Multisource File Transfer Protocol (MFTP) is designed for the purpose of file sharing. It is still under development, and therefore may acquire more features or other improvements in addition to those discussed in this article. This is the communication protocol used by such clients as eMule and eDonkey and, in its extended implementation, by the Overnet network.
In addition to being able to search by filename, MFTP is able to uniquely identify files based on their contents, regardless of how they are named on each individual computer. It also has bandwidth management (a.k.a. leech resistance) built into the protocol, and every known mature client allows the user to tweak file and user upload priorities. It is also possible to share metadata about a given file with links on Web sites (such as: this file is good, this file is corrupted, this file isn't what the name may indicate); in this case, the files are identified with their MD4 hash numbers (which are consistent) rather than their filenames (which will often vary from one computer to the next).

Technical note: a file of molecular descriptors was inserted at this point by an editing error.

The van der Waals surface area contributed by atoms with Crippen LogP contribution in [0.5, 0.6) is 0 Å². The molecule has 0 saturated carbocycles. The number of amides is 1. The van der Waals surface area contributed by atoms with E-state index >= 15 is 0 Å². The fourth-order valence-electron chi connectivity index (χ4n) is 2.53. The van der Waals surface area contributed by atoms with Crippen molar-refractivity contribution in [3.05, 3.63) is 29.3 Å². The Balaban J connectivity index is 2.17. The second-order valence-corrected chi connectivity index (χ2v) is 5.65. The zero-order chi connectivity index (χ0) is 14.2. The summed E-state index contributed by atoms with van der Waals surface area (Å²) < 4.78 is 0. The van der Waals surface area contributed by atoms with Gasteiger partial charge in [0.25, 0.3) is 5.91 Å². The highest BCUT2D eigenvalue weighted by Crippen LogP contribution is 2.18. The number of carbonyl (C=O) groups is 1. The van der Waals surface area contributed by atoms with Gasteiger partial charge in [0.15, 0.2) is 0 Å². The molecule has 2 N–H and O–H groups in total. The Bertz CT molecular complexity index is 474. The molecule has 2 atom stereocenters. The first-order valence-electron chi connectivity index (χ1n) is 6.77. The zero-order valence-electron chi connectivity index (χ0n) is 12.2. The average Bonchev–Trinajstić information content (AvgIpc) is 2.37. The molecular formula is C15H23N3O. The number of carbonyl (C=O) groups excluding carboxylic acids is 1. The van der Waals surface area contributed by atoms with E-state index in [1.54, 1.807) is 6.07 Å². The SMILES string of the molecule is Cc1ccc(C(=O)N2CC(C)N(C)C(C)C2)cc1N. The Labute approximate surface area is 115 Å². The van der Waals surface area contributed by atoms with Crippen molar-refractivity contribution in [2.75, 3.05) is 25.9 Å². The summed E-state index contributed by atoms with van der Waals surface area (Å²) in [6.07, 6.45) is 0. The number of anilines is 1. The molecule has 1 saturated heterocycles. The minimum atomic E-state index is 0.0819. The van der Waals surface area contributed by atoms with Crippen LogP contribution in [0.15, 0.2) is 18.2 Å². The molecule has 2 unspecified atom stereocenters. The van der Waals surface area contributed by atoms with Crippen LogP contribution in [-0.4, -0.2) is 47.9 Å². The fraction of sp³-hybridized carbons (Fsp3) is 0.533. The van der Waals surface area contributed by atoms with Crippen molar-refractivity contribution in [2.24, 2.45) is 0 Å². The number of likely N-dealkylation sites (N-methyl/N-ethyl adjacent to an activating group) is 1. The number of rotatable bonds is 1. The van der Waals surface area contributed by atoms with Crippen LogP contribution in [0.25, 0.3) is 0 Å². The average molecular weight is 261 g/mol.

The protocol is still under development, so additional features and other improvements are still possible. There are several unique forks of the protocol: eDonkey2000 implemented what it called "hording" of sources, eMule uses a credit system, and xMule has extended the credit system to facilitate in the transfer of rare files. It has recently been announced that MFTP had been used successfully in Internet2 project, achieving excellent results in terms of speed and reliability when transferring or sharing files.